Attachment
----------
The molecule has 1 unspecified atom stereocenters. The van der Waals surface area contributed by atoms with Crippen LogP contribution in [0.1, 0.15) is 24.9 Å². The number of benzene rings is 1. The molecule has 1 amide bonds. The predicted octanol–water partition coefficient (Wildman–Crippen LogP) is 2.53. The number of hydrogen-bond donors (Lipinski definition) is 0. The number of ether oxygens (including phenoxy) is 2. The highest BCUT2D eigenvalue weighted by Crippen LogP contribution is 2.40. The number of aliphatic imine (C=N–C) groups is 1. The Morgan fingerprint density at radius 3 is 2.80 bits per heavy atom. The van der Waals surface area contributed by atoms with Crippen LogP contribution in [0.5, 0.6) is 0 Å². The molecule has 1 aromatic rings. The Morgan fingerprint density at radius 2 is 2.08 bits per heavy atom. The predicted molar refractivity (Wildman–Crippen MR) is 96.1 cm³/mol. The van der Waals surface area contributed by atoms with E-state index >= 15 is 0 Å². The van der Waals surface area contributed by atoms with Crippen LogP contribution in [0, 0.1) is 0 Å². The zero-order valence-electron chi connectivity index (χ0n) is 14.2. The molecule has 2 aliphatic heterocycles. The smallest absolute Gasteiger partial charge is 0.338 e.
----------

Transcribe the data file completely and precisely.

The molecule has 1 unspecified atom stereocenters. The van der Waals surface area contributed by atoms with Crippen LogP contribution in [0.1, 0.15) is 24.9 Å². The number of benzene rings is 1. The molecule has 1 amide bonds. The predicted octanol–water partition coefficient (Wildman–Crippen LogP) is 2.53. The number of hydrogen-bond donors (Lipinski definition) is 0. The number of ether oxygens (including phenoxy) is 2. The highest BCUT2D eigenvalue weighted by Crippen LogP contribution is 2.40. The number of aliphatic imine (C=N–C) groups is 1. The Morgan fingerprint density at radius 3 is 2.80 bits per heavy atom. The van der Waals surface area contributed by atoms with Crippen LogP contribution in [0.5, 0.6) is 0 Å². The molecule has 1 aromatic rings. The Morgan fingerprint density at radius 2 is 2.08 bits per heavy atom. The predicted molar refractivity (Wildman–Crippen MR) is 96.1 cm³/mol. The van der Waals surface area contributed by atoms with E-state index >= 15 is 0 Å². The van der Waals surface area contributed by atoms with Crippen LogP contribution in [0, 0.1) is 0 Å². The zero-order valence-electron chi connectivity index (χ0n) is 14.2. The molecule has 2 aliphatic heterocycles. The smallest absolute Gasteiger partial charge is 0.338 e.